Les Memoires de Josephin Perdrillon, Precepteur. By
(Bernard Grasset. 15 francs.)
Le Beau-flls. By Emmanuel Bove. (Bernard Grasset. 18 francs.) A WILDERNESS of review-copies surrounds the critic, a wilderness of books that represent his old hopes and new despairs. When he glances through the Anthologic de la Nouvelle Prose Francaise, published ten years ago by the Edition du Sagittaire, he is disappointed to see how many brilliant innovators have since subsided into a respectable middle-age, how many former eccentrics have become ordinary best-sellers or relapsed into a cranky and cantankerous obscurity. And very few new names have appeared on the publishers' lists to revive our hopes that all this modernism might some day lead us somewhere.
Les Memoires de Josiphin Perdrillon, Precepleur give us a satiric description of the first quarter of this century. M. Jacques-Emile Blanche is well known in international society as a gifted portrait-painter, a charming conversationalist and a witty letter-writer. He has been an intimate friend of every writer of the past fifty years, from Laforgue, through Proust, to Cocteau and the Surrealistes. And these imaginary memoirs are a fantastic version of his own experiences in contemporary society. The style reminds one of a more learned and less pretentious Ronald Firbank ; stuffed with classical quotations that only make the episodes they apply to seem all the more nonsensical, these witty pages leave the reader in almost the same state of mind as does the Book of Lamentations. One can only condole with M. Blanche for having wasted so many years and so much intelligence on such impossible people ; for he does not moralize, like Proust, on their faults, but merely draws an amusing cari- cature. He is perhaps more of a painter than a writer. The first part of the book, and the best, deals with the life of a fantastic pre-War banker, Baron T'Phlex, whose optimism is as vast as his banking account. What an unpleasant surprise the Great War must have been to this generation of charming experimentalists who really believed that our century would be a sort of Crystal-Palace-Millennium or Ideal-Home-Golden-Age
M. Jean Gehenno gives us another picture of the same period, seen from a different angle, that of the under-dog. His world is that of the proletarian intellectual who gradually rises to the bourgeois class of the Ecole Normale. One could write a long essay on the influence of this school in contem- porary letters ; Gehenno has much in common with another of its products, Jules Romains. They both have the same sense of social responsibility, the same philosophical respect for human life and human feeling. Jacques-Emile Blanche seemed inhuman and frivolous in his disappointed optimism ; Gehenno, more serious and more human, despairingly describes a world that has unfortunately not yet vanished. Yet both writers seem to attach too much importance to their regrets. M. Blanche regrets the elegance of pre-War society ; Gehenno regrets the working-class whose warm sympathy he misses now that he no longer belongs to it. One significant detail attracted my attention in this extremely fine and honest analysis of sentiment : just as in Louis Aragon's recent book and in Jules Romains' present work in progress, Jean James, the pre-War Socialist leader, is portrayed during a few pages. Each writer grants a. same symbolical importance to this powerful and romantic figure ; yet each deduces a different moral lesson. The example of Jaur6s is today more important than his intellectual influence ; fascist, soeialist and com- munist agree to worship him as forerunner and hero.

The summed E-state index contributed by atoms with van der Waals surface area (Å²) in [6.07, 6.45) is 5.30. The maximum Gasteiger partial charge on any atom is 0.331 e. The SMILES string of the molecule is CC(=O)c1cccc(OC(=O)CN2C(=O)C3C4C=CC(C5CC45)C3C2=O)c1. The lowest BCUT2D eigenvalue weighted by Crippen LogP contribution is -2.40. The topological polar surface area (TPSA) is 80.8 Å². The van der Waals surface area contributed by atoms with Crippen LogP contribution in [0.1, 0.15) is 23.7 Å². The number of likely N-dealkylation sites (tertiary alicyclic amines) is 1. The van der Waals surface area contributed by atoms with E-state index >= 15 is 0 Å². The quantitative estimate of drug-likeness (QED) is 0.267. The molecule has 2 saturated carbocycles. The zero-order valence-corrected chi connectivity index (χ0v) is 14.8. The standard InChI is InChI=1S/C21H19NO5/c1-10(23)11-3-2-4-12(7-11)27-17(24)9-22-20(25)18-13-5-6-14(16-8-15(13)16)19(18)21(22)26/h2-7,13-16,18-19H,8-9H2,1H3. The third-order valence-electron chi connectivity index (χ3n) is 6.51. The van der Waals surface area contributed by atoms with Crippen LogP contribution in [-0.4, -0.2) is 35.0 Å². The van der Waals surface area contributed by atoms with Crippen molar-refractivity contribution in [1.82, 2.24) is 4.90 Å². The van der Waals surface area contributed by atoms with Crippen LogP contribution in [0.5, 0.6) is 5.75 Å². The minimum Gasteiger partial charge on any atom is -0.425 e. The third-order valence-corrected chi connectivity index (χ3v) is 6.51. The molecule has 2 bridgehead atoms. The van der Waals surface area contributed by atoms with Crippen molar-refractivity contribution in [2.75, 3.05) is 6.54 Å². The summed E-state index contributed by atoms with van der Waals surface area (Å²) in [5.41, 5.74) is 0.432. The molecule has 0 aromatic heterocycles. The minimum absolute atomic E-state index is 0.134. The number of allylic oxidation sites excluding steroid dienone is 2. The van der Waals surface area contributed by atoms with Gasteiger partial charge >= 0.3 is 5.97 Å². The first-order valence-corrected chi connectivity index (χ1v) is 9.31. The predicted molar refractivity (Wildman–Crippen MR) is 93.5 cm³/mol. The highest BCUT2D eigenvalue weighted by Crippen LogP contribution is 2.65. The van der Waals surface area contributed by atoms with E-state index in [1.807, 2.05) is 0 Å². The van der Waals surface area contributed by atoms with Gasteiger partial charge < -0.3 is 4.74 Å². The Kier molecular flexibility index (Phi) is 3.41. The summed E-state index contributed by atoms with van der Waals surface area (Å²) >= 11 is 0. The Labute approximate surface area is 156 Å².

In Le Beau-fils, M. Emmanuel Bove has not resisted the general temptation to construct novels on a broad basis of time that reaches back to the beginning of the century. But he is not concerned with the changes of society; he limits himself to describing the problem of an illegitimate stepson in a wealthy family after the death of his penniless father, when the prodigal daughter, his stepmother, returns to her disapproving but forgiving parents. The accumulation of intrigue and intricate detail that prevents Jean-Noel Oetlinger from being accepted in the family is almost exasperating. The strange helplessness and speechlessness of the characters remind us of the novels of Franz Kafka. The book is gloomy and the characters all unpleasant. Each new book of Emmanuel Bove makes one feel that this author is often unjustly neglected ; he is perhaps too depressingly Russian in his atmosphere, sometimes more exasperating than tedious in his objective treatment of minute detail in the relationship between his different characters. Yet he is certainly one of the best French novelists of his generation ; and Le Beau-file is one of the outstanding novels of the past year.